The use of energy from sunlight by photosynthesis is the basis of life on earth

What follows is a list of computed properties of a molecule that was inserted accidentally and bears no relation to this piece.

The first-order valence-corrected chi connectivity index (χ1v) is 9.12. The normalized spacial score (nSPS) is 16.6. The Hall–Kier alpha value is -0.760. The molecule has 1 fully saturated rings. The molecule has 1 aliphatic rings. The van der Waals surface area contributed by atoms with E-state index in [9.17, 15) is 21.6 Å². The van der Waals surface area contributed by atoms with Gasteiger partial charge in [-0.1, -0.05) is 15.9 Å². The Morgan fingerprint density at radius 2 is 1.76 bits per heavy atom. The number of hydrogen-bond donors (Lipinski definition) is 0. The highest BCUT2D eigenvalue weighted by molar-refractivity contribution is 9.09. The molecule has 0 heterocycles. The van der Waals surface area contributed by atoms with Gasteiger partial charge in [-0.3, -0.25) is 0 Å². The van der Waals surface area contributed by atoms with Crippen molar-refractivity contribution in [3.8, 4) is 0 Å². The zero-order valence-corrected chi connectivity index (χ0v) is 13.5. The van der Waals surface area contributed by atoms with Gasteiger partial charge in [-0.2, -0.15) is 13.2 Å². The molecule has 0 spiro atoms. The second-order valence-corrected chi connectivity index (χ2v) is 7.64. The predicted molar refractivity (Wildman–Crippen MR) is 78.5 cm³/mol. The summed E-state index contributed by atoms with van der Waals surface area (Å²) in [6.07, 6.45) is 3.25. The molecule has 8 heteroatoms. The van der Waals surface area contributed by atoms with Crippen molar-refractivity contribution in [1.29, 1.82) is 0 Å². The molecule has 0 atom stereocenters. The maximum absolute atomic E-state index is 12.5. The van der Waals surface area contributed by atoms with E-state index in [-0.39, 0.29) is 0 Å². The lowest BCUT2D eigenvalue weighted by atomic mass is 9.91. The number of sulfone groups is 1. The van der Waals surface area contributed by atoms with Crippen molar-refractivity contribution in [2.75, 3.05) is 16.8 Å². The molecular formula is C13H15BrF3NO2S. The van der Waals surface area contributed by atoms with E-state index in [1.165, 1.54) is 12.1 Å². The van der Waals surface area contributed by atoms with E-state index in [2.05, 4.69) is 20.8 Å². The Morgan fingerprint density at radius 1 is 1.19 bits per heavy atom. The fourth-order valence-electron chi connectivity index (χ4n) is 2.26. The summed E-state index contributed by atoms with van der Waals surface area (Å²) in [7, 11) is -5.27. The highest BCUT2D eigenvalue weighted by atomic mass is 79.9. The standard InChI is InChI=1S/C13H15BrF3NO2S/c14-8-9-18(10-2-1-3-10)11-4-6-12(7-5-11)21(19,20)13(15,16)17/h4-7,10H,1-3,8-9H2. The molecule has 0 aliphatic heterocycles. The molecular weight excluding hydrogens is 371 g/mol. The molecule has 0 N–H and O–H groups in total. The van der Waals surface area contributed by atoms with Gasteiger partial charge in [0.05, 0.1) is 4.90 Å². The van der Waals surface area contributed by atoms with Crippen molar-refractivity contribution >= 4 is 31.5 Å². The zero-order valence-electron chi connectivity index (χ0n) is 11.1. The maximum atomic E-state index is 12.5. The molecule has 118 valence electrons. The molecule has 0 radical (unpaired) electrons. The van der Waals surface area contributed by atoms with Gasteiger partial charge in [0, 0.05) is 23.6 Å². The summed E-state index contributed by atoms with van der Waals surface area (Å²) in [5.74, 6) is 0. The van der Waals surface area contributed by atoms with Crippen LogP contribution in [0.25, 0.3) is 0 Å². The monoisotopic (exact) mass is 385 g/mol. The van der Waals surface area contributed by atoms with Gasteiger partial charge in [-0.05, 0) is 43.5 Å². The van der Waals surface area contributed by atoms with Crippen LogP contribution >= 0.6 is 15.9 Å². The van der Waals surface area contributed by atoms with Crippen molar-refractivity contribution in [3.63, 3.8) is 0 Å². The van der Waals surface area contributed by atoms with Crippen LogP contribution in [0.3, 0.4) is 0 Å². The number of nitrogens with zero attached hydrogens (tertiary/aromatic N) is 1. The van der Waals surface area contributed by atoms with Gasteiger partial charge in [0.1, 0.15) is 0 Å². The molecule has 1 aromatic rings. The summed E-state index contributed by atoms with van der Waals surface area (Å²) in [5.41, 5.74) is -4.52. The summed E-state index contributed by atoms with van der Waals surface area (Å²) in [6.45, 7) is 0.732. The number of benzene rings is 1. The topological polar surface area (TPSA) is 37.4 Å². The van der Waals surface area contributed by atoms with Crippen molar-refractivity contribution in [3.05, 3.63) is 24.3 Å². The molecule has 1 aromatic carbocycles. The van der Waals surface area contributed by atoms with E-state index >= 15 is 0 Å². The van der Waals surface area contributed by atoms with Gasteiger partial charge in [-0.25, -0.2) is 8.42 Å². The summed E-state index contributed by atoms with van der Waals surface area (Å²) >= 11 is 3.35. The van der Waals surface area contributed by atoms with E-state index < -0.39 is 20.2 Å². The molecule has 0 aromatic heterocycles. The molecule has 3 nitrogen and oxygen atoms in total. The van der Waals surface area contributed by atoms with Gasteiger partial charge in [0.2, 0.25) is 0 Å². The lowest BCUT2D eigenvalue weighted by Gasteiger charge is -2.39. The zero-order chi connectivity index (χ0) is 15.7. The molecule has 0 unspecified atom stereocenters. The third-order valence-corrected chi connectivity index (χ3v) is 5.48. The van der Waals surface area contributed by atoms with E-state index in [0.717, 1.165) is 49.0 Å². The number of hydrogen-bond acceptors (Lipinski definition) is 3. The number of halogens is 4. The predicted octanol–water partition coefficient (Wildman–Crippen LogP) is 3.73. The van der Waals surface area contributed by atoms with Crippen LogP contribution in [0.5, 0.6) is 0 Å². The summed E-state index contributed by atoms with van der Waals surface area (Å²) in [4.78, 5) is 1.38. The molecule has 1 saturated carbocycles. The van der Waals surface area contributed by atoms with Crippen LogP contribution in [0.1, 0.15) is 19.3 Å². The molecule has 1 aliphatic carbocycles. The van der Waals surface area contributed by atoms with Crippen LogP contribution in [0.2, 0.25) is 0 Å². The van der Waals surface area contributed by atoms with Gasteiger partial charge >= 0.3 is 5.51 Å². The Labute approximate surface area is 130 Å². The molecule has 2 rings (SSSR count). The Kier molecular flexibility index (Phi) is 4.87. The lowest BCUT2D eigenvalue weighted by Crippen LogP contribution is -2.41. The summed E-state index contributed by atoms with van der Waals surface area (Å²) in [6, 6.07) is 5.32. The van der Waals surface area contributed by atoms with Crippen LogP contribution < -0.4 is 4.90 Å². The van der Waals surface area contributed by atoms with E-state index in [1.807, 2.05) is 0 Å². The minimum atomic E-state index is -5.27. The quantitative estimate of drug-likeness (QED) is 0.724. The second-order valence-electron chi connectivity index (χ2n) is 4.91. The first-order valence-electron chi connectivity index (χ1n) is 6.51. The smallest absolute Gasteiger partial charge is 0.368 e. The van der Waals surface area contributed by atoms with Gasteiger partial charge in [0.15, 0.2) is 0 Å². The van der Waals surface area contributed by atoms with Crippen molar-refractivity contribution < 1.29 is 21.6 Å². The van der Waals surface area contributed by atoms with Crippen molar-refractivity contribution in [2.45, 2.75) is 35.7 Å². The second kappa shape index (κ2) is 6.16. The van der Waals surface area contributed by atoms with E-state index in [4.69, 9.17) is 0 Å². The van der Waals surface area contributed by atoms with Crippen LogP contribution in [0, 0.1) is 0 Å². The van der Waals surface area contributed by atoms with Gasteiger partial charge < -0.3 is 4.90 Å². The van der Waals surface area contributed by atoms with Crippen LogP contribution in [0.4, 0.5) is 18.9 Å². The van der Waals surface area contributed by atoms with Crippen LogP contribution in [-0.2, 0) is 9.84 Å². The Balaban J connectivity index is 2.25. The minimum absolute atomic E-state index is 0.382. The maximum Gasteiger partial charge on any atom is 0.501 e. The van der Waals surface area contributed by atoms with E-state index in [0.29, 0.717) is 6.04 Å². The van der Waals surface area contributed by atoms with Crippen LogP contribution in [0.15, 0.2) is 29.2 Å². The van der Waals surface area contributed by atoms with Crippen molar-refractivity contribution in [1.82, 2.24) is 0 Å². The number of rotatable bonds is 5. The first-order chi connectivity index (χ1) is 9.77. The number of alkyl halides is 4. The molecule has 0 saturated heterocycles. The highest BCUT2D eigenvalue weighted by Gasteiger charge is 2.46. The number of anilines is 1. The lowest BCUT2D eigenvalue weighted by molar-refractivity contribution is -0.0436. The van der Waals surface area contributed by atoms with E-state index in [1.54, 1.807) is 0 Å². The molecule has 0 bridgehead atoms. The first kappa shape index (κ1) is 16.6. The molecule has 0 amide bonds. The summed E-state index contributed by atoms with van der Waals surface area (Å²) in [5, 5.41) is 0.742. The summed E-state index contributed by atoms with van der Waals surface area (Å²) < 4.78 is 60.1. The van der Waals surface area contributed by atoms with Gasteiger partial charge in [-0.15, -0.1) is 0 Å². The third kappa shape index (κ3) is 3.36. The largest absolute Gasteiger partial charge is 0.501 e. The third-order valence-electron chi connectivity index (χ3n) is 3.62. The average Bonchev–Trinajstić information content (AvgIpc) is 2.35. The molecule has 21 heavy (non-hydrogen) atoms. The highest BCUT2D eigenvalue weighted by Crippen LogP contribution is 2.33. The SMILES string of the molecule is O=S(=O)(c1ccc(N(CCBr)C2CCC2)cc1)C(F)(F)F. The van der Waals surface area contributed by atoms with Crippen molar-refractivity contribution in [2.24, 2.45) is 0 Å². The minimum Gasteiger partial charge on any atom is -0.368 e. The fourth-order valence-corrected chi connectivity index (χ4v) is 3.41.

Plants and cyanobacteria capture the light of the sun and utilize its energy to synthesize organic compounds from inorganic substances such as CO2, nitrate, and sulfate to synthesize their cellular material; they are photoau-totrophic. In photosynthesis photon energy splits water into oxygen and hydrogen, the latter bound as NADPH. This process, termed the light reaction, takes place in the photosynthetic reaction centers embedded in membranes. It involves the transport of electrons, which is coupled to the synthesis of ATP. NADPH and ATP are consumed in a so-called dark reaction to synthesize carbohydrates from CO2 (Fig. 2.1). The photosyn-thesis of plants and cyanobacteria created the biomass on earth, including the deposits of fossil fuels and atmospheric oxygen. Animals are dependent on the supply of carbohydrates and other organic compounds as food; they are heterotrophic. They generate the energy required for their life processes by oxidizing the biomass, which has first been produced by plants. When oxygen is consumed, CO2 is formed. Thus light energy captured by plants is the source of energy for the life processes of animals.
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